Vernon Bogdanor, Professor of Government at King’s College London, writes
“MPs had three years to come up with an alternative to no deal – and they failed. Looking at the sorry performance of the House of Commons elected in 2017, it is difficult to avoid remembering Winston Churchill’s condemnation of the parliaments of the 1930s as being “decided only to be undecided, resolved to be irresolute, adamant for drift, solid for fluidity, all-powerful to be impotent”. Parliament has shown itself not to be the solution to Brexit but the problem.
“But of course the objection to prorogation has less to do with the time lost than its alleged purpose, frustrating the will of parliament. That the prime minister has unreasonably used his prerogative power to advise the Queen will, no doubt, form the basis of an approach to the courts. Whether that approach succeeds or not, the political dilemma remains: that parliament has willed the end of Brexit without willing the means.
“In 2019, the Commons rejected the withdrawal agreement three times. The EU has responded that the agreement cannot be renegotiated. In logic, therefore, the only way to implement Brexit is without a deal. Since every member of the cabinet except for Priti Patel and Theresa Villiers voted at least once for the deal, they can hardly be blamed for the fact that a no-deal Brexit now seems the only logical alternative.
“The so-called left-behind think, with some reason, that the exam-passing elite does not listen to them. I think they are right”.
The appalling “leg over” John Major, just who does he think he is, writes
“I promised that, if the Prime Minister prorogued Parliament in order to prevent Members from opposing his Brexit plans, I would seek judicial review of his action.
“In view of the imminence of the prorogation, and to avoid duplication of effort, and taking up the Court’s time through repetition, I intend to seek the Court’s permission to intervene in the claim already initiated by Gina Miller, rather than to commence separate proceedings.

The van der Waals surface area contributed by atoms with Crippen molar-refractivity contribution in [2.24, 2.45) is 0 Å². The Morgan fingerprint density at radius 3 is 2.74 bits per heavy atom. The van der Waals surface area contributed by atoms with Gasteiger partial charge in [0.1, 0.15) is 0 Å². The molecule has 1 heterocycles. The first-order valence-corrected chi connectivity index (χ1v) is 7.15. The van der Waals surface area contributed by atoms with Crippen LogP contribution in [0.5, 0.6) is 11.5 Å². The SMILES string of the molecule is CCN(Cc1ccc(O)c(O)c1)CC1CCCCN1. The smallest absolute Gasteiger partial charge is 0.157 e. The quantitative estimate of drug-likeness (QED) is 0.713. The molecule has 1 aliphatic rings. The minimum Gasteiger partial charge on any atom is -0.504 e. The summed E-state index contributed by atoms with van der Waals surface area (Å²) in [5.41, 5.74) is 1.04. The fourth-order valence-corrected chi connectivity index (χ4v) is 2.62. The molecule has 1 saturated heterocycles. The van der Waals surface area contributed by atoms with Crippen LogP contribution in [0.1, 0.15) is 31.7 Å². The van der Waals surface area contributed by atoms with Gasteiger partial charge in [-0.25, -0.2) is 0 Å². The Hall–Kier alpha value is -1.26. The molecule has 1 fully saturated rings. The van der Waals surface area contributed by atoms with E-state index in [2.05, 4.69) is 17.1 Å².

“If granted permission to intervene, I intend to seek to assist the Court from the perspective of having served in Government as a Minister and Prime Minister, and also in Parliament for many years as a Member of the House of Commons.
“I will be represented by The Rt Hon The Lord Gamier QC and Tom Cleaver, who will be instructed by Herbert Smith Freehills LLP”.
Prorogation has historically been used by Attlee and Major, for political purposes. The move is even less surprising when taking into account the UK is currently enjoying the longest Parliamentary session ever since 1653, so a Queen’s Speech is long overdue.
House of Commons 18 March 1997 Simon Hughes MP “The Prime Minister yesterday made the uniquely personal decision not only to have a general election on 1 May and to dissolve Parliament on 8 April but that Parliament should be prorogued and sent away this Friday. [Interruption.] Is it not obvious that one of the reasons for that decision and for the unprecedented gap between prorogation and dissolution is that— [Interruption.]
“One of the reasons for that decision is that the Prime Minister knows that the report of the Parliamentary Commissioner for Standards on cash for questions will be ready on Monday or Tuesday. That report will therefore not be seen by hon. Members in this Parliament and will be hidden until after the general election.”
Prime Minister Major “One of the reasons for making the announcement on Monday and arranging for Parliament to be prorogued on Friday was to give the hon. Gentleman time to finish his question. As for Sir Gordon’s report, I have no knowledge when it will be presented”.
Meanwhile, a Scottish judge
has refused to order a temporary halt to Boris Johnson’s plan to shut down the UK Parliament. A group of 75 parliamentarians were seeking an interim interdict – similar to an injunction – at the Court of Session ahead of a full hearing.
Their request was declined by Lord Doherty, who said he was not satisfied there was a “cogent need” for an interdict. However the full hearing will now be heard next Tuesday, rather than Friday.
Lord Doherty told the court that it was in the interest of justice, and in the public interest, that the case, which is opposed by the UK government, proceeds sooner rather than later. He said “I am not satisfied that it has been demonstrated that there is a need for an interim suspension or an interim interdict to be granted at this stage.”